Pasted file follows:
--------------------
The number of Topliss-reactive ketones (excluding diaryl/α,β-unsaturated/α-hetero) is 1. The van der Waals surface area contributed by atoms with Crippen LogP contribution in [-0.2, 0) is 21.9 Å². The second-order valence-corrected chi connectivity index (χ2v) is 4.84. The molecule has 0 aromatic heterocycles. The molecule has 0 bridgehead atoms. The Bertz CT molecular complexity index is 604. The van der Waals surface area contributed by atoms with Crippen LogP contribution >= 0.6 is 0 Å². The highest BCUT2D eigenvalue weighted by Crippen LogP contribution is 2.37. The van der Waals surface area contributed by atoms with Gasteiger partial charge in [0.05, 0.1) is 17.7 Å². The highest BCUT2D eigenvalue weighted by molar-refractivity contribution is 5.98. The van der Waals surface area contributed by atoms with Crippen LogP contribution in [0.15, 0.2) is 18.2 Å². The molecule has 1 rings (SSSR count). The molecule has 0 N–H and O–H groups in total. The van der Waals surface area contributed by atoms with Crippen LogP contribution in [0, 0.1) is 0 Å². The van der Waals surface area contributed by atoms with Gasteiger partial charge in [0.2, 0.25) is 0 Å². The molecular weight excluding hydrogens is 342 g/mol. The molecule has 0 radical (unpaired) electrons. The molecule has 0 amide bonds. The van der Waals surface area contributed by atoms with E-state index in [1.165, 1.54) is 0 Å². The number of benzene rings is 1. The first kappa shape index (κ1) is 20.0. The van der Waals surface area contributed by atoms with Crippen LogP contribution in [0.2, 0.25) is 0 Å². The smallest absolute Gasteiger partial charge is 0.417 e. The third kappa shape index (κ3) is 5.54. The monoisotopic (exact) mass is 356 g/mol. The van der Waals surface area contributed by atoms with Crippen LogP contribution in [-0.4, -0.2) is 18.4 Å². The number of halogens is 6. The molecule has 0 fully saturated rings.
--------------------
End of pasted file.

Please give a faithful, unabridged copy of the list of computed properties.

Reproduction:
The number of Topliss-reactive ketones (excluding diaryl/α,β-unsaturated/α-hetero) is 1. The van der Waals surface area contributed by atoms with Crippen LogP contribution in [-0.2, 0) is 21.9 Å². The second-order valence-corrected chi connectivity index (χ2v) is 4.84. The molecule has 0 aromatic heterocycles. The molecule has 0 bridgehead atoms. The Bertz CT molecular complexity index is 604. The van der Waals surface area contributed by atoms with Crippen LogP contribution >= 0.6 is 0 Å². The highest BCUT2D eigenvalue weighted by Crippen LogP contribution is 2.37. The van der Waals surface area contributed by atoms with Gasteiger partial charge in [0.05, 0.1) is 17.7 Å². The highest BCUT2D eigenvalue weighted by molar-refractivity contribution is 5.98. The van der Waals surface area contributed by atoms with Crippen LogP contribution in [0.15, 0.2) is 18.2 Å². The molecule has 1 rings (SSSR count). The molecule has 0 N–H and O–H groups in total. The van der Waals surface area contributed by atoms with Crippen LogP contribution in [0, 0.1) is 0 Å². The van der Waals surface area contributed by atoms with Gasteiger partial charge in [0.2, 0.25) is 0 Å². The molecular weight excluding hydrogens is 342 g/mol. The molecule has 0 radical (unpaired) electrons. The molecule has 0 amide bonds. The van der Waals surface area contributed by atoms with E-state index in [1.165, 1.54) is 0 Å². The number of benzene rings is 1. The first kappa shape index (κ1) is 20.0. The van der Waals surface area contributed by atoms with Crippen LogP contribution in [0.2, 0.25) is 0 Å². The smallest absolute Gasteiger partial charge is 0.417 e. The third kappa shape index (κ3) is 5.54. The monoisotopic (exact) mass is 356 g/mol. The van der Waals surface area contributed by atoms with Crippen LogP contribution in [-0.4, -0.2) is 18.4 Å². The number of halogens is 6. The molecule has 0 fully saturated rings.